In this Aug. 17, 2104 file photo people defy a curfew before smoke and tear gas was fired to disperse a crowd protesting the shooting of teenager Michael Brown in Ferguson, Mo. Missouri police, in advance of a grand jury decision on whether to charge a white police officer who fatally shot a black 18-year-old, are making extensive preparations hoping to avoid a repeat of violent clashes between protesters and police. (AP Photo/Charlie Riedel, File)
In this Aug. 17, 2104 file photo people defy a curfew before smoke and tear gas was fired to disperse a crowd protesting the shooting of teenager Michael Brown in Ferguson, Mo. Missouri police, in advance of a grand jury decision on whether to charge a white police officer who fatally shot a black 18-year-old, are making extensive preparations hoping to avoid a repeat of violent clashes between protesters and police. (AP Photo/Charlie Riedel, File)
In this Aug. 17, 2104 file photo people defy a curfew before smoke and tear gas was fired to disperse a crowd protesting the shooting of teenager Michael Brown in Ferguson, Mo. (AP Photo/Charlie Riedel, File)

(The Washington Post) – It was 8:30 a.m., and DeRay Mckesson was at a McDonald’s here, the place humming with customers despite riots that left the businesses on both sides boarded up.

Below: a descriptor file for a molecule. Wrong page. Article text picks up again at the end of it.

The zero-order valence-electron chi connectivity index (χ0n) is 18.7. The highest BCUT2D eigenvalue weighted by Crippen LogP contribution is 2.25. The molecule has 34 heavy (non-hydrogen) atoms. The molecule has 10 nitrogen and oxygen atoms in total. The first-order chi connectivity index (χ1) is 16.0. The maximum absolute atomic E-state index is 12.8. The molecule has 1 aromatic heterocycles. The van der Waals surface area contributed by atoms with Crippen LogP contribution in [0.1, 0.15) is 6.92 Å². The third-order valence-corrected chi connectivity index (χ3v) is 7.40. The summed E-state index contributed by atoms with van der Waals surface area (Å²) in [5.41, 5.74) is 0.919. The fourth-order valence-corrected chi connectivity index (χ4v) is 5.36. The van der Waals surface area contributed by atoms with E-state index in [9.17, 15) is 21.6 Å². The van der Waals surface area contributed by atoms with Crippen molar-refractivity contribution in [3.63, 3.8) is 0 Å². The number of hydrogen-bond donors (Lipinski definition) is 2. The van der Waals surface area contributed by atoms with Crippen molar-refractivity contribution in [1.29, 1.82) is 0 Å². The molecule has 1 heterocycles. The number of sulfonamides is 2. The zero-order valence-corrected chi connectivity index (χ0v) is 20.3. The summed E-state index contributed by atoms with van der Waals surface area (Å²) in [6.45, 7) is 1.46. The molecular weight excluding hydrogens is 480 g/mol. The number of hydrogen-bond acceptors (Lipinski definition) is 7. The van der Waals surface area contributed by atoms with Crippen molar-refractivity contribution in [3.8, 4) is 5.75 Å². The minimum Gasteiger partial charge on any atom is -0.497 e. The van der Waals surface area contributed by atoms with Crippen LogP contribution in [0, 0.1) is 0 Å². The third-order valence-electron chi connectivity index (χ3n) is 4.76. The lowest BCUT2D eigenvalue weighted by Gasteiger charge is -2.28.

With two iPhones and a laptop glowing on the table before him, Mckesson began editing the slickly curated newsletter of articles, tweets and photographs that he and a friend have published almost every day since an unarmed 18-year-old, Michael Brown, was shot by a police officer just around the corner.

Mckesson’s readership has been mounting as tensions in Ferguson are again on the rise ahead of a grand jury’s decision, expected in the coming days, of whether to indict the officer, Darren Wilson.

The protest campaign, which emerged out of the riots that followed Brown’s killing, lacks a single charismatic leader or direction from a national organization. But at the front lines, an influential contingent of organizers including Mckesson is giving the movement a sense of identity and shaping how the American public sees it.

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